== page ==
are you creating hazards?

Are you unintentionally creating hazards?

Have you ever seen situations and wondered what the person was thinking who created it? A few days ago was one of those times. A crew was working in the neighborhood and left their trucks overnight.

The truck and its trailer were wrapped around a corner. They were so large, you couldn’t see around them, forcing drivers to turn into oncoming traffic hoping no-one was there. A particular hazard because oncoming traffic was coming around a bend and would not have time to react to a car on the wrong side of the road.

People do things all the time at work, focusing on the task at hand. Sometimes they are not aware of the hazards they are creating. How are you making sure you don’t have any unintended hazards in your business?

are you watching out for risks ahead?

Are you charging ahead or hesitating?

There’s a blind corner at one particular spot on the daily walk. And when I say corner, it is a really long, rounded corner with a waist high cinder block wall with a 6 foot fence on top that seems to take forever to traverse.

Although we take the walk almost every day, as soon as we get to that corner, my dog starts pulling really hard and starts going even faster. What might we encounter that we can’t see? She is charging hard to find out!

In business, there are lots of blind corners too. We’ve been on the road before, but today there might be something new on the way. Do you charge ahead fast to find out? Do you proceed cautiously? Do you hesitate? Each approach has its upsides and drawbacks. If you aren’t prepared for them. Which do you choose?

how do you assess risk?

How are people self assessing risk in your business?

Every morning I see rabbits all over the place. Some are on their own, while others are in groups. On one particular morning, there was a group of four nibbling on the grass. As I approached, three ran up the hill and into a bush. The fourth ran down the hill, paused and watched me as I walked by.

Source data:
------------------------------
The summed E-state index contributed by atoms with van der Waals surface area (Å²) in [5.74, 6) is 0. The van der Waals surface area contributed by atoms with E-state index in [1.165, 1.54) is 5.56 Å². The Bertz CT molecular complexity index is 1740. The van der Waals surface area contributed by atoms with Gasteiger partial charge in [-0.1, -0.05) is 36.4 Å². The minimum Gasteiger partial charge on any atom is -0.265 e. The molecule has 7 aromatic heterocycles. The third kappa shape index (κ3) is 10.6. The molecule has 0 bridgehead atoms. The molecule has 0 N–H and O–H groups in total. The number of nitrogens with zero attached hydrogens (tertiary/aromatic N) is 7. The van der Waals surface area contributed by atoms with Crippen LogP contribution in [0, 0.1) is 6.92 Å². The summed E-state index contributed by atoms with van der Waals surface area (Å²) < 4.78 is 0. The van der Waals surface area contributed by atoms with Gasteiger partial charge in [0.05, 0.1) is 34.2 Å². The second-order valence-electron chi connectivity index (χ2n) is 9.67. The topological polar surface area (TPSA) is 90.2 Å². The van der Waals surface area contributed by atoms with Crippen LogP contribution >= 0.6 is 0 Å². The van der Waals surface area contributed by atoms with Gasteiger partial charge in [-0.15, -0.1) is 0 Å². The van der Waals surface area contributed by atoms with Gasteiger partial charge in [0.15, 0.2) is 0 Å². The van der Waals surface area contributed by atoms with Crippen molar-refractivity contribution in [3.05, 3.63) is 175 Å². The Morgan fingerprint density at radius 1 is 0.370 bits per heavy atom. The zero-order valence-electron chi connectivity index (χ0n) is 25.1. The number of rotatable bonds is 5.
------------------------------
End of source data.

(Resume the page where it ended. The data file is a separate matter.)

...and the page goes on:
Everyone has their own perception and tolerance for risk. But in business, that can be problematic if individual tolerance for risk is too permissive or too restrictive. How are you making sure you get the balance you want in your business?

unintended consequences

Are unintended consequences derailing your good ideas?

Malcolm Gladwell recently shared things he has been thinking about and testing. One in particular caught my attention. Driverless cars. His theory is that people fear walking out in front of cars because they won’t be seen and will be hit. But in the future, driverless cars will be programmed to stop when people walk in front of them. As a result, what has been touted as a more efficient way to commute will come to a grinding halt because people will no longer follow the rules and will walk across roads and highways at will.

Unintended consequences happen all the time from great and well-meaning ideas. What unintended consequences are coming from your ideas?

risk measurement and management

How are you ensuring you don’t skip mitigation measures when risks arise?

The woman was just past the entrance inside of the store. And then it happened. She had a sneezing fit. And as one sneeze after another came, she removed her mask. It is a natural reaction. But the mask is a risk mitigation measure meant to protect others.

Those same sort of natural inclinations to remove mitigation measures happen all the time in business. Risks can be infrequent, but highly impactful if they happen. But mitigation responses are designed with the expectation that people will think through all of the mitigation options when risks arise. And they fail because right at the moment the mitigation measures are most needed, instincts and experience kick in. And the mitigation measures designed for the moment are forgotten or overlooked.